Alexandria: Police Chief Earl Cook To Retire in October

Alexandria: Police Chief Earl Cook To Retire in October

Earl Cook to step down Oct. 1.

Police Chief Earl Cook announced his retirement effective Oct. 1.

Police Chief Earl Cook announced his retirement effective Oct. 1. Photo Contributed

After a 37-year career in law enforcement, Alexandria Police Chief Earl Cook has announced his retirement from the force effective Oct. 1.

“It is with mixed emotions that I announce my retirement from our Department,” Cook said in a June 24 email to his officers and staff. “Oct. 1 will be my last day of work with the Agency.”

Cook, a native Alexandrian, is the first African-American to serve as chief of police in the city’s history. He was appointed chief of police in August of 2009 after serving in an acting capacity following the retirement of Chief David Baker earlier that month.


Police Chief Earl Cook, right, and Sheriff Dana Lawhorne served together as APD patrol officers in 1980.

“I have dedicated two-thirds of my life to what I consider the most honorable of professions,” Cook went on to say. “It has been challenging, exciting and rewarding all at once. I chose to work and serve in my home town and I have never regretted that decision.”

Cook began as a police academy recruit in January 1979. One of his fellow classmates was Dana Lawhorne, now sheriff of Alexandria.

“I met Earl in 1979 when we both started as Alexandria Police officers,” said Lawhorne, who served with Cook in uniform patrol, the fugitive unit and as detectives. “We spent a lot of time together on and off duty and became good friends. I have always admired Earl for his passion to help others, his loyalty to family and friends and his determination to serve with honor and integrity. His is a great story about a local kid who rose all the way to the top in one of the country's best police departments.”

Upon graduation, Cook worked in patrol and criminal investigations through 1989. Over the next six years, he was promoted to sergeant, lieutenant, captain and assistant chief. As assistant chief, he managed the criminal investigations bureau and was named deputy chief in that role three years later.

In 2006, he rose to the position of executive deputy chief, serving as second in command and acting for the chief in his absence. Upon his appointment as chief in 2009, Cook assumed command of more than 400 officers and civilians.

Willem Polak, president of the Alexandria Police Foundation board of directors, worked closely with Cook to get the Fallen Officers Memorial built. It was dedicated in March of 2015.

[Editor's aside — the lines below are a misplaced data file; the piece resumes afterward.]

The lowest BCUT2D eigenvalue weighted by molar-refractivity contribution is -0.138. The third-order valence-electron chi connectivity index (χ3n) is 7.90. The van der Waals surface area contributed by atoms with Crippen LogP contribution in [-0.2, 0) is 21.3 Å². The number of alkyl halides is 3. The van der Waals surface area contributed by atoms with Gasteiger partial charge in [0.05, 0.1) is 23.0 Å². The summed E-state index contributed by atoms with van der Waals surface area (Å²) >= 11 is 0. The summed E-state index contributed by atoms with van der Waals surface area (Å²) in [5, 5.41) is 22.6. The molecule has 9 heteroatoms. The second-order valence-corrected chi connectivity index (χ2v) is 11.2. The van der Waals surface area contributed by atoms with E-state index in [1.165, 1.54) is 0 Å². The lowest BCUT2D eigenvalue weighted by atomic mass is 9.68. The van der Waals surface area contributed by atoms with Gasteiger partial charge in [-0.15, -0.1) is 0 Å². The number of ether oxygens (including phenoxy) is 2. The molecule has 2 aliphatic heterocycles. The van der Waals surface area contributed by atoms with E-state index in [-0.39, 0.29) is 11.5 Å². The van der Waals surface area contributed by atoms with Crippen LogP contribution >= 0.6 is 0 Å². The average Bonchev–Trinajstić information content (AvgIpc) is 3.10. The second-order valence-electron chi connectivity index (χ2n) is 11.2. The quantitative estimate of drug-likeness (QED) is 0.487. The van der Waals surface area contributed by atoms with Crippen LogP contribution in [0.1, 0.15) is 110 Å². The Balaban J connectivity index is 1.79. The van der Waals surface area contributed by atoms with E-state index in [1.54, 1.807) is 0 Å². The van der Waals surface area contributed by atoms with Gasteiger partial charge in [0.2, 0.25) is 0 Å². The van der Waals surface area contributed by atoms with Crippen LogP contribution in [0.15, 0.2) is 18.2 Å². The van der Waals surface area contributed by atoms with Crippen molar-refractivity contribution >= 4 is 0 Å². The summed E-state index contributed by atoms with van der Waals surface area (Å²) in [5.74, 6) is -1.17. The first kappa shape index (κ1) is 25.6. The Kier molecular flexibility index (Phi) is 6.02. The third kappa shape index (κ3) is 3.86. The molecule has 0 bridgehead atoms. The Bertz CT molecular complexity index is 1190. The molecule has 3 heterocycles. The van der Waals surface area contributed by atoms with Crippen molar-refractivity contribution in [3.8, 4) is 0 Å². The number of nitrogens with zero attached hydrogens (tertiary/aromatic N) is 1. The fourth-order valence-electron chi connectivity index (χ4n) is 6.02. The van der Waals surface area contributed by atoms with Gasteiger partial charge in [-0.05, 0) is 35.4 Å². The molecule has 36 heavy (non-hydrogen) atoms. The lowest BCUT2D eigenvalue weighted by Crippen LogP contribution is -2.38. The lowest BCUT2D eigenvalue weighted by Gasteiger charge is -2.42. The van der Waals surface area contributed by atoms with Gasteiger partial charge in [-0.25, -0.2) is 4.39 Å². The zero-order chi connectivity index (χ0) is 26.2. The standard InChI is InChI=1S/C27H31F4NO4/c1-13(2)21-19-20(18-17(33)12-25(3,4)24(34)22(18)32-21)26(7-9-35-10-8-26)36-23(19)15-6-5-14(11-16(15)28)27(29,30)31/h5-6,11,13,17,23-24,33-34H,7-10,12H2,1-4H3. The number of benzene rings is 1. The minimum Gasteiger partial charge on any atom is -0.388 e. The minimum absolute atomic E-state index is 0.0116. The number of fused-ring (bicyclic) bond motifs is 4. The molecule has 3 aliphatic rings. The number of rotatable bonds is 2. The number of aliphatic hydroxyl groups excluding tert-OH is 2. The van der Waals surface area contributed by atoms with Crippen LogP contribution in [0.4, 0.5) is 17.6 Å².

“Working with Chief Cook on behalf of the Alexandria Police Foundation as well as a business owner in Alexandria for 30-plus years has been a joy,” Polak sad. “I think all of us on the foundation and those in business as well as our citizen groups have had the benefit of his great leadership. The Fallen Officers Memorial and the Community policing programs (COPS) are just two of his many accomplishments. As a public servant, he leaves with a job well done.”


Police Chief Earl Cook, left, and Sheriff Dana Lawhorne taking a lunch break as APD officers in 1985.

Cook was born and raised in Alexandria. He grew up on Princess Street and attended Lyles-Crouch Elementary School, Mt. Vernon Elementary School, Parker-Gray Middle School and George Washington High School through 10th grade. He transferred to T.C. Williams High School and became a member of the famed 1971 Titans football team.

After graduating from TC in 1973, he attended Duke University, where he earned a bachelor’s degree in history and education. Cook is a graduate of the Federal Bureau of Investigation’s National Academy Program. In addition to his law enforcement career, he has been a champion of youth initiatives and mentoring.

“The thing I have enjoyed most about Earl is his wonderful sense of humor,” Lawhorne said. “He really has meant a lot to me and to this city.”

The city has retained the International Association of Chiefs of Police to recruit Cook’s successor. The search will include input from stakeholders throughout the community; additional details will be announced as they are developed.

“The citizens I’ve worked with, the many friends in the community allowed us to work together to make this a safe city with an enviable quality of life,” Cook said. “I’m grateful for the opportunities I’ve had to pursue a rewarding career and work with some of the finest men and women in law enforcement. My retirement is bittersweet; however, I look forward to the future challenges in my life."